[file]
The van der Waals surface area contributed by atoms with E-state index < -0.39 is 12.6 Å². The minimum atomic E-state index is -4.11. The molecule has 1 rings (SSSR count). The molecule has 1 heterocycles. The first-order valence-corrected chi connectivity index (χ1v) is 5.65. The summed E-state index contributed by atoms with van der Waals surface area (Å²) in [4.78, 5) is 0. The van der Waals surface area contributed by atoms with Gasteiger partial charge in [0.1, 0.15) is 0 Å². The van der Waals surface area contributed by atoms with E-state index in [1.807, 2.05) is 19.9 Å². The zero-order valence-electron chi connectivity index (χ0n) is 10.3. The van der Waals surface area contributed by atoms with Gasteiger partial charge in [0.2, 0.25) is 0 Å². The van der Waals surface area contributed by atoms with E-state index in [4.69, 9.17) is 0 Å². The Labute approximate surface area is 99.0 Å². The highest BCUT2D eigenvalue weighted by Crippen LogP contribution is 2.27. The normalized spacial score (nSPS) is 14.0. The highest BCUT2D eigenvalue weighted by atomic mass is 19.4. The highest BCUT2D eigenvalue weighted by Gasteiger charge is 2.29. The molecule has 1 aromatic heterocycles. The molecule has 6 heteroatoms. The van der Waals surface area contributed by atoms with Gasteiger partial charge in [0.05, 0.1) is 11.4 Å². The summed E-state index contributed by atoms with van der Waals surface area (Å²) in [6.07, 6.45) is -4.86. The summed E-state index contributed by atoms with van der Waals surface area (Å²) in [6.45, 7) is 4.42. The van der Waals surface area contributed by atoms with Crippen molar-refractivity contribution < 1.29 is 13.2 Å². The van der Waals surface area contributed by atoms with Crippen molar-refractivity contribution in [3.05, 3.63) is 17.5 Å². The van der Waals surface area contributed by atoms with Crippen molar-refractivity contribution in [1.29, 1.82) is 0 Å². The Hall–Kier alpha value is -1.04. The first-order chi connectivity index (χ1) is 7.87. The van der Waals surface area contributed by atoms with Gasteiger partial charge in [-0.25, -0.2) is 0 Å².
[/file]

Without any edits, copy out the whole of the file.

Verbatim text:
The van der Waals surface area contributed by atoms with E-state index < -0.39 is 12.6 Å². The minimum atomic E-state index is -4.11. The molecule has 1 rings (SSSR count). The molecule has 1 heterocycles. The first-order valence-corrected chi connectivity index (χ1v) is 5.65. The summed E-state index contributed by atoms with van der Waals surface area (Å²) in [4.78, 5) is 0. The van der Waals surface area contributed by atoms with Gasteiger partial charge in [0.1, 0.15) is 0 Å². The van der Waals surface area contributed by atoms with E-state index in [1.807, 2.05) is 19.9 Å². The zero-order valence-electron chi connectivity index (χ0n) is 10.3. The van der Waals surface area contributed by atoms with Gasteiger partial charge in [0.2, 0.25) is 0 Å². The van der Waals surface area contributed by atoms with E-state index in [4.69, 9.17) is 0 Å². The Labute approximate surface area is 99.0 Å². The highest BCUT2D eigenvalue weighted by Crippen LogP contribution is 2.27. The normalized spacial score (nSPS) is 14.0. The highest BCUT2D eigenvalue weighted by atomic mass is 19.4. The highest BCUT2D eigenvalue weighted by Gasteiger charge is 2.29. The molecule has 1 aromatic heterocycles. The molecule has 6 heteroatoms. The van der Waals surface area contributed by atoms with Gasteiger partial charge in [0.05, 0.1) is 11.4 Å². The summed E-state index contributed by atoms with van der Waals surface area (Å²) in [6.07, 6.45) is -4.86. The summed E-state index contributed by atoms with van der Waals surface area (Å²) in [6.45, 7) is 4.42. The van der Waals surface area contributed by atoms with Crippen molar-refractivity contribution < 1.29 is 13.2 Å². The van der Waals surface area contributed by atoms with Crippen molar-refractivity contribution in [3.05, 3.63) is 17.5 Å². The van der Waals surface area contributed by atoms with Crippen molar-refractivity contribution in [1.29, 1.82) is 0 Å². The Hall–Kier alpha value is -1.04. The first-order chi connectivity index (χ1) is 7.87. The van der Waals surface area contributed by atoms with Gasteiger partial charge in [-0.25, -0.2) is 0 Å².